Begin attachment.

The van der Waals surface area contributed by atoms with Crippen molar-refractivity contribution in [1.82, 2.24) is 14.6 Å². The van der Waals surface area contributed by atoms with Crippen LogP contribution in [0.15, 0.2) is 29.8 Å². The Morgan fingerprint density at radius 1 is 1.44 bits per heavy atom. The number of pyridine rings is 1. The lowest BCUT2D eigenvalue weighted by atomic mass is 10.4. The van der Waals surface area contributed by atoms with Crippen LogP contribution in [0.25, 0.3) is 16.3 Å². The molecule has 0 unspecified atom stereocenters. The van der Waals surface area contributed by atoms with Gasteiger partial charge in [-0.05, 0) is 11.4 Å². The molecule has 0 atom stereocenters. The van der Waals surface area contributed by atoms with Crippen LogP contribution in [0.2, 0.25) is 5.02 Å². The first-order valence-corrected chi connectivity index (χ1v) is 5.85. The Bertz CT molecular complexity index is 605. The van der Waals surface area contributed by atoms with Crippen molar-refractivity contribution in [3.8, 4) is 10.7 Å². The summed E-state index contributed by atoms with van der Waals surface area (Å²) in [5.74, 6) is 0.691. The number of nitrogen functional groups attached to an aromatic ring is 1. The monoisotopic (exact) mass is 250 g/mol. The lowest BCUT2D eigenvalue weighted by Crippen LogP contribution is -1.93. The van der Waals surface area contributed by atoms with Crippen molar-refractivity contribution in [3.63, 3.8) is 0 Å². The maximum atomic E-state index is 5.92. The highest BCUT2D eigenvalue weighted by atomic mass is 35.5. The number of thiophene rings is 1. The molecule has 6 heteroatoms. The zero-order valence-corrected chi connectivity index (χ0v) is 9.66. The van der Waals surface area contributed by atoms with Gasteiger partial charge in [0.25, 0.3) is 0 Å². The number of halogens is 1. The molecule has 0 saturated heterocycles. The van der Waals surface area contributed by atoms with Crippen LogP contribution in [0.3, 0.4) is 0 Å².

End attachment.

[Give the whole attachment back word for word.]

The van der Waals surface area contributed by atoms with Crippen molar-refractivity contribution in [1.82, 2.24) is 14.6 Å². The van der Waals surface area contributed by atoms with Crippen LogP contribution in [0.15, 0.2) is 29.8 Å². The Morgan fingerprint density at radius 1 is 1.44 bits per heavy atom. The number of pyridine rings is 1. The lowest BCUT2D eigenvalue weighted by atomic mass is 10.4. The van der Waals surface area contributed by atoms with Crippen LogP contribution in [0.25, 0.3) is 16.3 Å². The molecule has 0 unspecified atom stereocenters. The van der Waals surface area contributed by atoms with Gasteiger partial charge in [-0.05, 0) is 11.4 Å². The molecule has 0 atom stereocenters. The van der Waals surface area contributed by atoms with Crippen LogP contribution in [0.2, 0.25) is 5.02 Å². The first-order valence-corrected chi connectivity index (χ1v) is 5.85. The Bertz CT molecular complexity index is 605. The van der Waals surface area contributed by atoms with Crippen molar-refractivity contribution in [3.8, 4) is 10.7 Å². The summed E-state index contributed by atoms with van der Waals surface area (Å²) in [5.74, 6) is 0.691. The number of nitrogen functional groups attached to an aromatic ring is 1. The monoisotopic (exact) mass is 250 g/mol. The lowest BCUT2D eigenvalue weighted by Crippen LogP contribution is -1.93. The van der Waals surface area contributed by atoms with Crippen molar-refractivity contribution in [3.63, 3.8) is 0 Å². The maximum atomic E-state index is 5.92. The highest BCUT2D eigenvalue weighted by atomic mass is 35.5. The number of thiophene rings is 1. The molecule has 6 heteroatoms. The zero-order valence-corrected chi connectivity index (χ0v) is 9.66. The van der Waals surface area contributed by atoms with Gasteiger partial charge in [0.25, 0.3) is 0 Å². The number of halogens is 1. The molecule has 0 saturated heterocycles. The van der Waals surface area contributed by atoms with Crippen LogP contribution in [0.3, 0.4) is 0 Å².